Am I correct?
    Eric

    WRC HR Lennoxlove's Run with Wolves JH, WCX ("Cheyenne") ... still so fondly remembered
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  5. #45
    Senior Member EdA's Avatar
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    I cannot think of any scenario when it would be appropriate to question a judge while on line about a fall, whether or not the handler considers it fair is irrelevant.

  6. #46
    Senior Member Bubba's Avatar
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    ^^^^^^^^^Zackly Right^^^^^^^^

    Judges judge, Handlers handle and Dogs dog- no scabbing allowed.

    Run the dawg regards

    Bubba
    There are three classes of people: those who see...those who see when shown...and those who do not see. - Leonardo da Vinci

  7. #47
    Senior Member huntinman's Avatar
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    Quote Originally Posted by EdA View Post
    I cannot think of any scenario when it would be appropriate to question a judge while on line about a fall, whether or not the handler considers it fair is irrelevant.
    Quote Originally Posted by Bubba View Post
    ^^^^^^^^^Zackly Right^^^^^^^^

    Judges judge, Handlers handle and Dogs dog- no scabbing allowed.

    Run the dawg regards

    Bubba
    My sentiments exactly.
    Bill Davis

  8. #48
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    What Bubba said!!!!!!!!!!!!!!!!!!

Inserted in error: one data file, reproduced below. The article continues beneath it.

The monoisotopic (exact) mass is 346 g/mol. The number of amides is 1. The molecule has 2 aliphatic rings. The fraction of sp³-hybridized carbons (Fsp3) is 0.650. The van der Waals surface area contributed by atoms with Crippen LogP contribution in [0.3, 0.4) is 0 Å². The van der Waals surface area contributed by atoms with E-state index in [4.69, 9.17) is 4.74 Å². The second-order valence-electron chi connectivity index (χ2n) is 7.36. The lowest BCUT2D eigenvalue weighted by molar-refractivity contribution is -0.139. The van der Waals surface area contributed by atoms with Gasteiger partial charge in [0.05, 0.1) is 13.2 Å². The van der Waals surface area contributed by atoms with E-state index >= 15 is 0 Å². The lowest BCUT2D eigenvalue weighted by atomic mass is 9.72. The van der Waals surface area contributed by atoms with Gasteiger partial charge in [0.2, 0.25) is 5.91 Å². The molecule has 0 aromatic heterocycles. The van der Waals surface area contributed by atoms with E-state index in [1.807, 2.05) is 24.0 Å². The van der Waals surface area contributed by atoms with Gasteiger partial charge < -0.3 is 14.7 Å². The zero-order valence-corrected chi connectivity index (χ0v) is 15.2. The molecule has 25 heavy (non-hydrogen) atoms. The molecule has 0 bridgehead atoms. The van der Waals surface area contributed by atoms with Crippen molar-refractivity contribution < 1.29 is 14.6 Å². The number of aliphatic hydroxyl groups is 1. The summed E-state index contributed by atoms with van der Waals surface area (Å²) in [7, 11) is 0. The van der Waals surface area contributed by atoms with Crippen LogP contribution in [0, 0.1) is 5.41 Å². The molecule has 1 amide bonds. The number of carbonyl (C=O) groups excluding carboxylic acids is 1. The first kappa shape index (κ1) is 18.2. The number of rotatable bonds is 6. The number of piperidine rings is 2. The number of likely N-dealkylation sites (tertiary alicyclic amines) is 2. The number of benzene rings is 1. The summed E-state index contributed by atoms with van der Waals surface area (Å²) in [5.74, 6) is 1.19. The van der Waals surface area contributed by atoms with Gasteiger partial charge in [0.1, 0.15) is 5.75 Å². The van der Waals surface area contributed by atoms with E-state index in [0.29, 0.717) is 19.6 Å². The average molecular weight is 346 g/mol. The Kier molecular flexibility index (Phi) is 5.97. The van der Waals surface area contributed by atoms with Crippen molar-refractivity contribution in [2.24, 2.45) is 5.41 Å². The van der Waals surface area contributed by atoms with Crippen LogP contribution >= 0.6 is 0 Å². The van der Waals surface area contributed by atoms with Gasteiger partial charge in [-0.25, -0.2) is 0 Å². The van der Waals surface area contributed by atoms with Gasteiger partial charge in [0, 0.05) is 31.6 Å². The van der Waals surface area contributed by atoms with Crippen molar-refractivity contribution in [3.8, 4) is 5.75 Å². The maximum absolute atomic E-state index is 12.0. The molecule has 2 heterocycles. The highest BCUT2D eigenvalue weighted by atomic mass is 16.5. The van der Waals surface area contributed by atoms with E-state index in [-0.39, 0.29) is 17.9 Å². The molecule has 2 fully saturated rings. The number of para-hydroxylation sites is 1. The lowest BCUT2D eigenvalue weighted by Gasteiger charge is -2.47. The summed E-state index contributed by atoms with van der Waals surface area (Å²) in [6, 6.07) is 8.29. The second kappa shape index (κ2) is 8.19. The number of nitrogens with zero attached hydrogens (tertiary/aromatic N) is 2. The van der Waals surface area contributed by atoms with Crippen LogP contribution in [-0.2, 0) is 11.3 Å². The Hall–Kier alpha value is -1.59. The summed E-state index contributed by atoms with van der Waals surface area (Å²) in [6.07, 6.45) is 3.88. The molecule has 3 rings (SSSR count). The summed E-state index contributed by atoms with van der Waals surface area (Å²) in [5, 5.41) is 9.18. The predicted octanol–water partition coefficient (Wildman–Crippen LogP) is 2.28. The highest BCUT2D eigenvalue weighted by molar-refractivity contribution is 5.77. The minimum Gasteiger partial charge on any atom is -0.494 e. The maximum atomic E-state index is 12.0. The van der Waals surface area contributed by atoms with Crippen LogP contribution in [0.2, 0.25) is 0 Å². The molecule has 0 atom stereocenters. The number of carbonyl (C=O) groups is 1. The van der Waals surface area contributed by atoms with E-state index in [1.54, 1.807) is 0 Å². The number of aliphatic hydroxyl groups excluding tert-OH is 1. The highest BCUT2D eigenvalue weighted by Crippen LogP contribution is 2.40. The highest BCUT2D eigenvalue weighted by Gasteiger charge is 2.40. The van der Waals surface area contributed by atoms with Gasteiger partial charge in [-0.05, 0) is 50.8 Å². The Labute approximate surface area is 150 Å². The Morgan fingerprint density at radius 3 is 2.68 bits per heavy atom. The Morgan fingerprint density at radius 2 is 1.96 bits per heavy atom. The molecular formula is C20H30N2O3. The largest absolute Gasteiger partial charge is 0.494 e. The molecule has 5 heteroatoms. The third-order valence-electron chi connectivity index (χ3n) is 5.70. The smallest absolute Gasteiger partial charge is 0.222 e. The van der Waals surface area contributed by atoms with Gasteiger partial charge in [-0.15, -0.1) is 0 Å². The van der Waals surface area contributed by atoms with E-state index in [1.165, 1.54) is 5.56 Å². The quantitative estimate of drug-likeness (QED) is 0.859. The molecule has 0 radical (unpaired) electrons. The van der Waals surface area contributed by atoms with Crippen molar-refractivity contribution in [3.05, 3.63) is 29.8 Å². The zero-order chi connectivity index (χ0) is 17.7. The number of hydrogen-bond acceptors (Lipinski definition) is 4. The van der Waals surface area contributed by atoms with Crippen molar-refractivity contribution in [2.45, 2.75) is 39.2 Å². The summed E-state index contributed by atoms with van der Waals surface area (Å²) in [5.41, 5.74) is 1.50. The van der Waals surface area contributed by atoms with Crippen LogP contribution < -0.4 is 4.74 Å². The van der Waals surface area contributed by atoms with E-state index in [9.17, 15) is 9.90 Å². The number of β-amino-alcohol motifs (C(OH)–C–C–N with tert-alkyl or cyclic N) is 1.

9. #49
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    Quote Originally Posted by EdA View Post
    I cannot think of any scenario when it would be appropriate to question a judge while on line about a fall, whether or not the handler considers it fair is irrelevant.
    I agree completely.

    Quote Originally Posted by L Spann
    Easy, you line your dog up with the fall, only slightly downwind, and give the command "back"! Works every time and it helps if your dog's name rhymes with "back".

    Next question.
    Agree this is preferable to querying the judge. I make it regular practice to have one gun station with a bumper placed a throws distance from the holding blind or stickman, If there is a gunner at this station they might shoot and make a throwing motion in the direction of the planted bumper. In any event the dog is sent using my routine "marking cues" and is sent on its name, I prefer this to cueing/running it as a blind because I cannot always be 100% certain that the dog has not seen the bird (after all, I am concentrating on the dog not the bird) and I don't want them thinking we are running a poison bird blind if they indeed marked the fall of a poor throw in a test.
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  10. #50
    Senior Member bjoiner's Avatar
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    Quote Originally Posted by Eric Johnson View Post
    If the bird (HT) is retrievable, there's no reason to call "no bird." Simply judge the dog in terms of how well it accomplishes the task(s) set before him. If there was a really poor throw and the dog does really well, he maybe gets a point for "extra credit."

    Am I correct?
    No. I don't think this is correct. The marks should still be fair and relatively consistent. While you are testing against a standard, all dogs should see the same test. If a throw creates a different or unfair test, it should be a called no-bird.
    Bubba Joiner